Some of the work is given as gifts, especially at Christmas, but the majority is donated to the Boise Rescue Mission and the Interfaith Sanctuary.
Some of it doesn't even make it that far. Last summer, a visitor left with five hats and three scarves for a needy family in the neighborhood. Two weeks later, six hats and four scarves were donated to schoolkids. "There's a neighborhood near Hillcrest where kids are warm because of Hand in Hand," Williams said. "To help them and know we'll continue to help them is very rewarding."
Some class members case to the library for other things and joined after getting hooked on the flashing needles. Sarah Qualls has become "a knitting machine."
"I've made 10 hats, 20 scarves, a bag and a sweater," she said. "I like the class because it gives me someone besides my husband to talk to about knitting."
Gloria Ryan spent several months crocheting an afghan. When it was finished, she donated it to a new mother at St. Luke's so her baby would have a warm blanket.
Williams started Hand in Hand as a result of being ill.
"I was wasting most of the day sleeping. Then I met a woman online who started a charity group after she got sick, and with my passion for the arts, this made sense. I started out making hats for babies."
The need surprised her.
"We've made and given away 75 hats, 25 blankets and six scarves since August," she said. "And we still have a neighborhood with four families we haven't been able to get to. We need all the help we can get."
The benefits extend to those who make the clothes as well as those who get them. One student said knitting helped her manage her anger.
Williams is "after three things -- socializing, community and prevention. The class is a good way to socialize, it helps the community and I really believe it prevents problems. I think a day will come when a kid tells me that instead of trying drugs she picked up a knitting needle and a ball of yarn."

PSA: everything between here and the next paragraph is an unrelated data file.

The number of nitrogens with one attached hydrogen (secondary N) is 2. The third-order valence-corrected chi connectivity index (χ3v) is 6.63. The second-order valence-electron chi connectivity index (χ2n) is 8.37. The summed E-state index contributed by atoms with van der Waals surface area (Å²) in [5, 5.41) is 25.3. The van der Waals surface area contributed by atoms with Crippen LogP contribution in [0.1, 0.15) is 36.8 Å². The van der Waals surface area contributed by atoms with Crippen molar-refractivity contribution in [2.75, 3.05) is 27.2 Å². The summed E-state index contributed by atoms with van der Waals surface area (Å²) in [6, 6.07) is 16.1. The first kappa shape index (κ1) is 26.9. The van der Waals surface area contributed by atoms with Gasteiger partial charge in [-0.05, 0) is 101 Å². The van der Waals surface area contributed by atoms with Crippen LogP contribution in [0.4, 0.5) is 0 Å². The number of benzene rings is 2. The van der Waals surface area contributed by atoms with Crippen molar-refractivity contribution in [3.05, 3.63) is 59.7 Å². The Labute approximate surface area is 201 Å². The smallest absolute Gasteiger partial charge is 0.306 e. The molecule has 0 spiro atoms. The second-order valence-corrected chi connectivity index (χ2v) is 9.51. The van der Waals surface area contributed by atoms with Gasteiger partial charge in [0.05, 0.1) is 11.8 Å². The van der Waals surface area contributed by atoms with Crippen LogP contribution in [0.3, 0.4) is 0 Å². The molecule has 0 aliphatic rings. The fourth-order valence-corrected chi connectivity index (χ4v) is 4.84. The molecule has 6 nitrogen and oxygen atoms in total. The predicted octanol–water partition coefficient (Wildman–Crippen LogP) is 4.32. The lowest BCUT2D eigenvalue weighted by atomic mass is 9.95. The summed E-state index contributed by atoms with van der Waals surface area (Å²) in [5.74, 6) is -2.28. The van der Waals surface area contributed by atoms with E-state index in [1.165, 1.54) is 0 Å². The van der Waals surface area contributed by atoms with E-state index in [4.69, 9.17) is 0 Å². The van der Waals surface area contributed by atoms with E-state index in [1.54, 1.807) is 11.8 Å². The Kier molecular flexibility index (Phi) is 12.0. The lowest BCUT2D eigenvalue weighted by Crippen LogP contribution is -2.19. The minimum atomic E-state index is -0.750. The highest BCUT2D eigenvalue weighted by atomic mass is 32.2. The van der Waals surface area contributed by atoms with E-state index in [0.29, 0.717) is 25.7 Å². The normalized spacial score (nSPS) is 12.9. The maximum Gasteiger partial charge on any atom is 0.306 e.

Though most of the students are girls or younger women, the class also is becoming popular with retired women looking for ways to spend their time.
"Even if you only knit one hat a month, that's 12 people you've helped in a year," Williams said.
The class's offerings are gradually expanding. Instructors are in the process of adding spinning to the mix, and farmers and ranchers are scheduled to lecture on the care and handling of sheep, alpacas and other wool-bearing animals.
Library page Angela Bradbury said what she's learned in the class helped her relieve stress:"It's really relaxing -- except when my cat gets in the yarn. . . It's something you can do with your hands, and I like making warm things for people. It's nice for them to have something made with tender loving care."
Tim Woodward: 377-6409
Gloria, has been with our group since, its beginning. She has the willingness to learn new things while she helps others. Her yellow scarf has been a tad shy to have its picture taken. Her new scarf is a baby verigated color. Unfortunate the colors of the yarn blended in with her shirt.
A love of babies is no stranger of Gloria's. She's made numerous baby blocks. Her ever wanting to learn how to make other items. At this time we are looking for a super easy crochet baby bootie pattern.
We are proud of Gloria because on her own she took a completed afghan/blanket to the local hospital and donated it.
I have the gift of gab. This talent proceeds me while I'm in the library. Of course I used my indoor voice, soft. I've been blessed to meet most of the staff and have become friends.
One afternoon Angelia and I were conversing. Nothing new here. Until she asked if she could come into the class during her break. On Thursday evenings she is scheduled to work. Sure! I stated.
During her first night, Angelia, made the comment, "This is suppose to be relaxing?"
We all chuckled since, this seems to be the comment during ones first try. Angelia has tackled the single crochet and has moved right along with her first scarf.
Bless her heart with willingness to help out during her dinner break.
J is one determined young lady that will finish her first crochet scarf no matter what. She also helps anyone that needs help with chaining or single crochet while her project waits. I think this scarf is for her mom.
One of the girls made this purse on her on during the holidays. I'd post her name but, my hand writing is worse than a doctors. Not saying that these professional have terrible handwriting. Anywho, to add more insult to injury took a fuzzy picture too. Must have gotten distracted from taking the normal two pictures of everything.
Aren't digital cameras great?